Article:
May 15, 2014

Autodesk, the leading 3D modelling software-maker, is going to join the lower-end 3D printer arena with its own 3D printer.

Autodesk announced its consumer 3D printer at the MakerCon conference in California, along with an open-software 3D printing platform called 'Spark'.

The price is not revealed, but Autodesk CEO Carl Bass said it would likely be in the $5,000 range. Both the printer and the platform will be available "later this year," said the company.

Autodesk's new printer uses Stereolithography (SLA) technology to create objects. SLA 3D printer hardens liquid plastic (photopolymer) with an ultraviolet (UV) layer by layer and converts liquid plastic into solid objects. The process can deliver smoother and more complex objects than desktop FDM 3D printers.

The new printer will serve as a reference implementation for Spark and will demonstrate the power of the Spark platform, said Mr Bass in a blog post.

Spark is an open 3D printing platform that makes it easier to visualize prints and optimize them without trial and error. It will make it more reliable yet simpler to print 3D models, and easier to control how that model is actually printed.

In an interview with BBC, Mr Bass said his inspiration was from Google's first Nexus smartphone, which meant to inspire other manufacturers to install Android on their handsets. One cannot help wondering if the company's goal is also to get its software to reach to as many users as possible, and to make new Spark an "operating system for 3D-printing".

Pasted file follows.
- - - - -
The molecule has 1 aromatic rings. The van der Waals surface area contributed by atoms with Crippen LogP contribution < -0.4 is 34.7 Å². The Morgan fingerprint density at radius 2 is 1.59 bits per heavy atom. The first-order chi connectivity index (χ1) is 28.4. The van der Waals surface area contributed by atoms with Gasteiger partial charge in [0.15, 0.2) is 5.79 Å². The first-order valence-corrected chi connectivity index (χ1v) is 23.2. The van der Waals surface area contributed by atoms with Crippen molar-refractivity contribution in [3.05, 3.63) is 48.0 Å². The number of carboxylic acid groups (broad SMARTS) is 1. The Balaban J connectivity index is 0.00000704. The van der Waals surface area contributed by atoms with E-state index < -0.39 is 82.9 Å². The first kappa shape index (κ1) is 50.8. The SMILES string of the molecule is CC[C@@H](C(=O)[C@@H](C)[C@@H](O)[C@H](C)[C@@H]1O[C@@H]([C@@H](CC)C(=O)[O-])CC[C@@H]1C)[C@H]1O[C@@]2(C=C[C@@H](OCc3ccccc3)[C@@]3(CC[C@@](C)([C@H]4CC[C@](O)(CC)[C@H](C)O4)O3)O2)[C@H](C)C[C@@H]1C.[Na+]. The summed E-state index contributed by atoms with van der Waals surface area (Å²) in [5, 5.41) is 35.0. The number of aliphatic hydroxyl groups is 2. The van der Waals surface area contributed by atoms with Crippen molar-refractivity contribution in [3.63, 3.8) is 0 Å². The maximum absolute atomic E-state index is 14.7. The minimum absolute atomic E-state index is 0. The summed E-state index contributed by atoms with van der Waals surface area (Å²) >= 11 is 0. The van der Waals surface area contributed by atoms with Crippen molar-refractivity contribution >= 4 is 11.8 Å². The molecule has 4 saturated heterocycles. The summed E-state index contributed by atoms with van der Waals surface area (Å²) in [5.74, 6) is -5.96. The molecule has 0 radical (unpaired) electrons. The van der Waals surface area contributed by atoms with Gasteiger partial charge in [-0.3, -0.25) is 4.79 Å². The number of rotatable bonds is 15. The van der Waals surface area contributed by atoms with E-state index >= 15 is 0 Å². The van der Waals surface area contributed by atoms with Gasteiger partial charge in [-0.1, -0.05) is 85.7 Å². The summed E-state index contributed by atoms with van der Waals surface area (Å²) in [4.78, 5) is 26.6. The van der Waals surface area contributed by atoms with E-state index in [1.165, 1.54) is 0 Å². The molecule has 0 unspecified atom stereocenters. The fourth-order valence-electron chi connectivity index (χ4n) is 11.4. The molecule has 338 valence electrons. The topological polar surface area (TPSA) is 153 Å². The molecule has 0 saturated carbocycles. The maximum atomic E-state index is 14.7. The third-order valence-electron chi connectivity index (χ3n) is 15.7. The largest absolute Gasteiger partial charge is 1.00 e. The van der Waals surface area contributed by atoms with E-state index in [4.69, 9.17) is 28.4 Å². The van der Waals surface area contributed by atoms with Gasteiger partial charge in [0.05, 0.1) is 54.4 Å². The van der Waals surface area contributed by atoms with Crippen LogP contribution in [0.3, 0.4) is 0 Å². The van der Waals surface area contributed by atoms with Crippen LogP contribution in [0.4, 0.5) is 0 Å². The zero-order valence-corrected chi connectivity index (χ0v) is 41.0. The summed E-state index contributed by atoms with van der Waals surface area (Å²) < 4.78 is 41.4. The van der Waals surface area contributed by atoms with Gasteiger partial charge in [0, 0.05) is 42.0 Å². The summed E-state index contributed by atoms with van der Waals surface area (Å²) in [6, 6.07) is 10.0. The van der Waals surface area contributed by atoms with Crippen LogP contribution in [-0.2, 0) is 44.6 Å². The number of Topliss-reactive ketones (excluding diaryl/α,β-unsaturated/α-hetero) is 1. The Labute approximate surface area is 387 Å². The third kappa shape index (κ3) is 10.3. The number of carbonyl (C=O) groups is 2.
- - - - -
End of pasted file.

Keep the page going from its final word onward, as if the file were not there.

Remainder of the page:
Spark will be open and freely licensable to hardware manufacturers and others who are interested. Same for our 3D printer – the design of the printer will be made publicly available to allow for further development and experimentation.

The company said over the coming months they'll be working with hardware manufacturers to integrate the Spark platform with current and future 3D printers. They will make it simple to integrate new materials into their printer, and encourage everyone to iterate on and enhance its capabilities.

Autodesk highlights the smooth surface of objects created by its printer via BBC

Mr Bass told BBC, "One of the limitations right now is on the material sciences side - the kind of chemistry."

"We're making a printer that, rather than just being able to load in proprietary materials, you can load in any material you want. You can formulate your own polymers and experiment with those.

"That's an important next step because we think material science is a breakthrough that has to happen to make [the industry] go from low-volume 3D-printed stuff to where it really starts changing manufacturing."

Although both Spark and the printer's design will be open source, Autodesk believes it should still profit because the move would draw people to their other products.

"If 3D printing succeeds we succeed, because the only way you can print is if you have a 3D model, and our customers are the largest makers of 3D models in the world," he said.

"My feeling is that 3D printing has been over-hyped for home use but under-appreciated for its industrial possibilities.

"I think we're really at the beginning of a new way of making stuff and we're just trying to kickstart it."


Posted in 3D Printers

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Valter wrote at 5/15/2014 6:18:23 PM:


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